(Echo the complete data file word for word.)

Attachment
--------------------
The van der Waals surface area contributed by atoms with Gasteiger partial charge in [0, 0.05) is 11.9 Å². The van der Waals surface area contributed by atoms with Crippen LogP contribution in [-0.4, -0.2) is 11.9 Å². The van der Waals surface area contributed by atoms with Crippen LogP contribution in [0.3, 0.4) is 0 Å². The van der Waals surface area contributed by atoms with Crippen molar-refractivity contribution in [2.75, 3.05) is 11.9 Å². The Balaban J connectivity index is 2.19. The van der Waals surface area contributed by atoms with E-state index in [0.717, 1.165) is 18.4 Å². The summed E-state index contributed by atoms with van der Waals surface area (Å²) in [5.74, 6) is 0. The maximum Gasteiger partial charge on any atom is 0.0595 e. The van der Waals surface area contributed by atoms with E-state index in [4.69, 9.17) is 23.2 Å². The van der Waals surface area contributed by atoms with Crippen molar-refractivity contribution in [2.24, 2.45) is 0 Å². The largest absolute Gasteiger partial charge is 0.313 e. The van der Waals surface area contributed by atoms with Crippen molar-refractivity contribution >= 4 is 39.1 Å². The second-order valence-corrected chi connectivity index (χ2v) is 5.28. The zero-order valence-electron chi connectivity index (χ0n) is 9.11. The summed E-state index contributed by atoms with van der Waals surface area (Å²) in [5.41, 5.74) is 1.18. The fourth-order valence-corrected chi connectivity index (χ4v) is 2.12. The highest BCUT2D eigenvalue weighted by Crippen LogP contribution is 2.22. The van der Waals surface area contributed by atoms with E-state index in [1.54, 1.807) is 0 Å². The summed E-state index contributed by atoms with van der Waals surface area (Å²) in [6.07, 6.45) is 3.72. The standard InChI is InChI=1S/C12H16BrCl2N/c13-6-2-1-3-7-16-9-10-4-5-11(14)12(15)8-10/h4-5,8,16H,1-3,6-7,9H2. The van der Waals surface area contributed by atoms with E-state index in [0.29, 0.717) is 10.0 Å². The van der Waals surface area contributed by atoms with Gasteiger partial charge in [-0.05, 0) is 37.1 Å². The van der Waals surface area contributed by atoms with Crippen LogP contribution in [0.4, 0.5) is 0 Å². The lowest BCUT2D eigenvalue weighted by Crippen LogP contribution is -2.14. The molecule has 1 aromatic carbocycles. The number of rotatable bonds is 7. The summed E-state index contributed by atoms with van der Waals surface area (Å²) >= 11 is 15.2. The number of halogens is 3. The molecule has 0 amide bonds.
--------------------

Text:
The van der Waals surface area contributed by atoms with Gasteiger partial charge in [0, 0.05) is 11.9 Å². The van der Waals surface area contributed by atoms with Crippen LogP contribution in [-0.4, -0.2) is 11.9 Å². The van der Waals surface area contributed by atoms with Crippen LogP contribution in [0.3, 0.4) is 0 Å². The van der Waals surface area contributed by atoms with Crippen molar-refractivity contribution in [2.75, 3.05) is 11.9 Å². The Balaban J connectivity index is 2.19. The van der Waals surface area contributed by atoms with E-state index in [0.717, 1.165) is 18.4 Å². The summed E-state index contributed by atoms with van der Waals surface area (Å²) in [5.74, 6) is 0. The maximum Gasteiger partial charge on any atom is 0.0595 e. The van der Waals surface area contributed by atoms with E-state index in [4.69, 9.17) is 23.2 Å². The van der Waals surface area contributed by atoms with Crippen molar-refractivity contribution in [2.24, 2.45) is 0 Å². The largest absolute Gasteiger partial charge is 0.313 e. The van der Waals surface area contributed by atoms with Crippen molar-refractivity contribution >= 4 is 39.1 Å². The second-order valence-corrected chi connectivity index (χ2v) is 5.28. The zero-order valence-electron chi connectivity index (χ0n) is 9.11. The summed E-state index contributed by atoms with van der Waals surface area (Å²) in [5.41, 5.74) is 1.18. The fourth-order valence-corrected chi connectivity index (χ4v) is 2.12. The highest BCUT2D eigenvalue weighted by Crippen LogP contribution is 2.22. The van der Waals surface area contributed by atoms with E-state index in [1.54, 1.807) is 0 Å². The summed E-state index contributed by atoms with van der Waals surface area (Å²) in [6.07, 6.45) is 3.72. The standard InChI is InChI=1S/C12H16BrCl2N/c13-6-2-1-3-7-16-9-10-4-5-11(14)12(15)8-10/h4-5,8,16H,1-3,6-7,9H2. The van der Waals surface area contributed by atoms with E-state index in [0.29, 0.717) is 10.0 Å². The van der Waals surface area contributed by atoms with Gasteiger partial charge in [-0.05, 0) is 37.1 Å². The van der Waals surface area contributed by atoms with Crippen LogP contribution in [0.4, 0.5) is 0 Å². The lowest BCUT2D eigenvalue weighted by Crippen LogP contribution is -2.14. The molecule has 1 aromatic carbocycles. The number of rotatable bonds is 7. The summed E-state index contributed by atoms with van der Waals surface area (Å²) >= 11 is 15.2. The number of halogens is 3. The molecule has 0 amide bonds.